## #1

The test statistic for \(H_0: \beta_1 = \beta_2 = 0\) is the \(F\) statistic. It's what we'll use for when we're testing multiple parameters at once.

Several people had \(\beta_1 = 0\) **or** \(\beta_2 = 0\).
This is wrong; it should be **and** not **or**.
This is actually an important difference since the distribution for the \(F\) statistic is testing for both slopes simultaneously being zero.

## #2

This one is similar to #1, except we're testing a single parameter. That means we want the \(t\) statistic. We want the \(t\) from the full model, since we're interested in if winterizing is a significant predictor after accounting for thermostat setting.

## #3

Standard interpretation for a multiple regression slope.
Make sure to explain that this is the slope for `Winter`

, when holding `Therm`

constant.

## #4

Similar to #3, but from the simple regression model.
We know we want the simple regression since we're asked for the *total effect* (not controlling for anything else).

Some people were mixing up the response and the predictor variables in the interpretation. Remember, the slope is \(\frac{\Delta y}{\Delta x}\). We change \(x\) (the predictor) and see how \(y\) responds. To keep the interpretation simple, we change \(x\) by one unit. Then the change in \(y\) is the estimated slope \(\hat{\beta}\).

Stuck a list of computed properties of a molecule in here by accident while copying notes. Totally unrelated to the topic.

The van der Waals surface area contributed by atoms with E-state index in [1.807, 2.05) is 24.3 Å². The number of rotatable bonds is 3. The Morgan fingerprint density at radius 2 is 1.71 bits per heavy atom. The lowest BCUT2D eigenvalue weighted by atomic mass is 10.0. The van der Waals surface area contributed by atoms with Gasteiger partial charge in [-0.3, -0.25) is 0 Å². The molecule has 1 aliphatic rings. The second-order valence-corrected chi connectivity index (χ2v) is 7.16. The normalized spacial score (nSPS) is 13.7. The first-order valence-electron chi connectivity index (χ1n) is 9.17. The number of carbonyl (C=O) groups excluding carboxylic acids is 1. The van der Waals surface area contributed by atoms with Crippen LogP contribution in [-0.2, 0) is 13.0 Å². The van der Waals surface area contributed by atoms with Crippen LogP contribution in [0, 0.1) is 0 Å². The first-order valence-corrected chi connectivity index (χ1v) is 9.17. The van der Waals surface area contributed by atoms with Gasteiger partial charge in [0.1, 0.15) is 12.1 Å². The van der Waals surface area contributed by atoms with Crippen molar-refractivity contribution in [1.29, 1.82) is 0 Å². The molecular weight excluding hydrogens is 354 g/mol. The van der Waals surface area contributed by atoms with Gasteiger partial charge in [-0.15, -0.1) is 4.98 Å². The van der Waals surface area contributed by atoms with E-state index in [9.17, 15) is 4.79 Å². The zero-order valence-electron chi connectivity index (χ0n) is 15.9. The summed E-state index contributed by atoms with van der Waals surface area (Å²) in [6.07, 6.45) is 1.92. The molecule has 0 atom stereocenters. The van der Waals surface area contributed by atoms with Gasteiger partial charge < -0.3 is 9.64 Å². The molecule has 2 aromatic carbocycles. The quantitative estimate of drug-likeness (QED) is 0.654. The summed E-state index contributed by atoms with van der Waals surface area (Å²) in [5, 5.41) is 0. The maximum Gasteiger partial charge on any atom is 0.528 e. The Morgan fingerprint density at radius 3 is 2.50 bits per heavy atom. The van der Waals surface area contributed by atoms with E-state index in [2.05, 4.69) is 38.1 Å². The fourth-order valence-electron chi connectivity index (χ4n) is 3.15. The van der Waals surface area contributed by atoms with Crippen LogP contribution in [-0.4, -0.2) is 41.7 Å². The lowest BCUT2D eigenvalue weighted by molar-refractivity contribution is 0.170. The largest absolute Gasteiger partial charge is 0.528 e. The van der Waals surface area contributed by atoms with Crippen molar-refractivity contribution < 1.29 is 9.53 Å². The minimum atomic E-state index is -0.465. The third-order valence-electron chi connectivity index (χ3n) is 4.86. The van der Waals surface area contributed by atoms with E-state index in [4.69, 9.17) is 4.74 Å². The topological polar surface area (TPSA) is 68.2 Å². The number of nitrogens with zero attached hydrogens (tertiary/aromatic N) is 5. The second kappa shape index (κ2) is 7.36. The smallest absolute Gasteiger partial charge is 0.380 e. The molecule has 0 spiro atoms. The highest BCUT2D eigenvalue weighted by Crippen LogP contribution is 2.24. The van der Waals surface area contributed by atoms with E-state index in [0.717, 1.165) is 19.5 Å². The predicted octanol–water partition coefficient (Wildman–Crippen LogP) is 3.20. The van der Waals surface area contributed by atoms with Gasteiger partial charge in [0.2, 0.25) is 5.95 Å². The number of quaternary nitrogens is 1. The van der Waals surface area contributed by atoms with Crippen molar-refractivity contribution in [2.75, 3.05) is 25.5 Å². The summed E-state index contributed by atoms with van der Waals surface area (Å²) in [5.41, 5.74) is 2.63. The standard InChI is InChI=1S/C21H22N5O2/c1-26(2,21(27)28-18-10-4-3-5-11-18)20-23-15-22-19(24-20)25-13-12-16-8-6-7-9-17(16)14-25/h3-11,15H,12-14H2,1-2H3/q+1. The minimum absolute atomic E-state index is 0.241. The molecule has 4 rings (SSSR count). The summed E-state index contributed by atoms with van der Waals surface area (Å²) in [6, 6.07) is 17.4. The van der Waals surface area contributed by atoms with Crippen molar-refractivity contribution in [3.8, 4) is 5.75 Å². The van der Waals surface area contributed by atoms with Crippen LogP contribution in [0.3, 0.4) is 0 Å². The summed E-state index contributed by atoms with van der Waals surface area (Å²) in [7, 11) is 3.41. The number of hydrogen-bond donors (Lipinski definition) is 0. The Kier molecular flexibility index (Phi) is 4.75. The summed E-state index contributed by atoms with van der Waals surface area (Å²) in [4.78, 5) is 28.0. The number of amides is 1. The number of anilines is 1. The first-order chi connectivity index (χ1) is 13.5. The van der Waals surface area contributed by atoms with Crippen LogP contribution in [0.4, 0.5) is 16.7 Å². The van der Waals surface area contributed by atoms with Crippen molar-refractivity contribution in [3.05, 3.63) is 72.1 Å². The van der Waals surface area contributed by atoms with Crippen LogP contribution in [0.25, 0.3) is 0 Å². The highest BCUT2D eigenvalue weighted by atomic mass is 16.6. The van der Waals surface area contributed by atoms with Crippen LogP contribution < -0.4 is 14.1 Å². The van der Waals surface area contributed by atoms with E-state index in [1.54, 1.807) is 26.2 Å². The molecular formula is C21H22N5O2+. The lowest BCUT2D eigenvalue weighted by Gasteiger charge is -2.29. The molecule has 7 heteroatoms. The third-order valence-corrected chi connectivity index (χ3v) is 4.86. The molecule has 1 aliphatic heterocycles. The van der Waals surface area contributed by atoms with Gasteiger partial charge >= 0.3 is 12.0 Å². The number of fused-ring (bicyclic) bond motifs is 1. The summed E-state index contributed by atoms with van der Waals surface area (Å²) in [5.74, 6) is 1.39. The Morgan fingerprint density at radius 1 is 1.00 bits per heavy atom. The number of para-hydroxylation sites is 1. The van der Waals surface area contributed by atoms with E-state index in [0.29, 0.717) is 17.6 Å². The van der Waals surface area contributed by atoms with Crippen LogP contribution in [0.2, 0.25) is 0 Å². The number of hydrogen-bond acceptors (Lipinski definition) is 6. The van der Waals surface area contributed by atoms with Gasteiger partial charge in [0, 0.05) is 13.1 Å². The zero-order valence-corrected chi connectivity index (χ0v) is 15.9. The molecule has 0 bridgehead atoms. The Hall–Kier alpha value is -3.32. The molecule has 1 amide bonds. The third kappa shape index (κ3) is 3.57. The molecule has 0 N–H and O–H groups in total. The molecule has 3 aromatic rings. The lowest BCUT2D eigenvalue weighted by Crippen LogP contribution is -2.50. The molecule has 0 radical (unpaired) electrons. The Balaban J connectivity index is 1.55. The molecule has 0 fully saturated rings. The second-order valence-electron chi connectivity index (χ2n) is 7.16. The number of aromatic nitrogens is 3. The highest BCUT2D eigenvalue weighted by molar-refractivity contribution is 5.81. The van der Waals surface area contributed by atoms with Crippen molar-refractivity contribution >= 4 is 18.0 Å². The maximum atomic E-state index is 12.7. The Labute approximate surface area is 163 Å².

## #5

The direct effect is the slope from the full regression model. It's the direct effect since we've controlled for all the other predictors, there's nothing else included in the slope.

# Section B42

## #1

The test statistic for \(\beta_1 = \beta_2 = \beta_3 = 0\) is the \(F\) statistic. It's what we'll use for when we're testing multiple parameters at once.

Several people had \(\beta_1 = 0\) **or** \(\beta_2 = 0\) **or** \(\beta_3 = 0\).
This is wrong; it should be **and** not **or**.
This is actually an important difference since the distribution for the \(F\) statistic is testing for both slopes simultaneously being zero.

## #2

Be careful to not mix up interpreting slopes vs. interpreting tests. #2 asked for you to interpret the result of a \(t\) test: is \(X_2\) is significant predictor of \(y\), after controlling for the other predictors?

## #3

Make sure you know what all you're controlling for when interpreting slopes.
For this one the best conservative model only had `HSM`

as a predictor.
That means our interpretation of \(\hat{B_1}\) doesn't include controlling for the other predictors.

For the prediction in part `c`

, a lot of people made the same mistake as last week: they reported the point estimate \(\hat{y}\), instead of an interval.
The question asked us to estimate with 90% certainty, so we know the answer should be an interval.

## #4

The population regression equation is

where the \(\beta_i\)'s are unknown. We want to slice out the subsection of the population with the grades given in the question. Substitute those in for the \(X_i\)'s. This is still a population regression equation (but for a subset of the population), so the \(\beta_i\)'s are still unknown.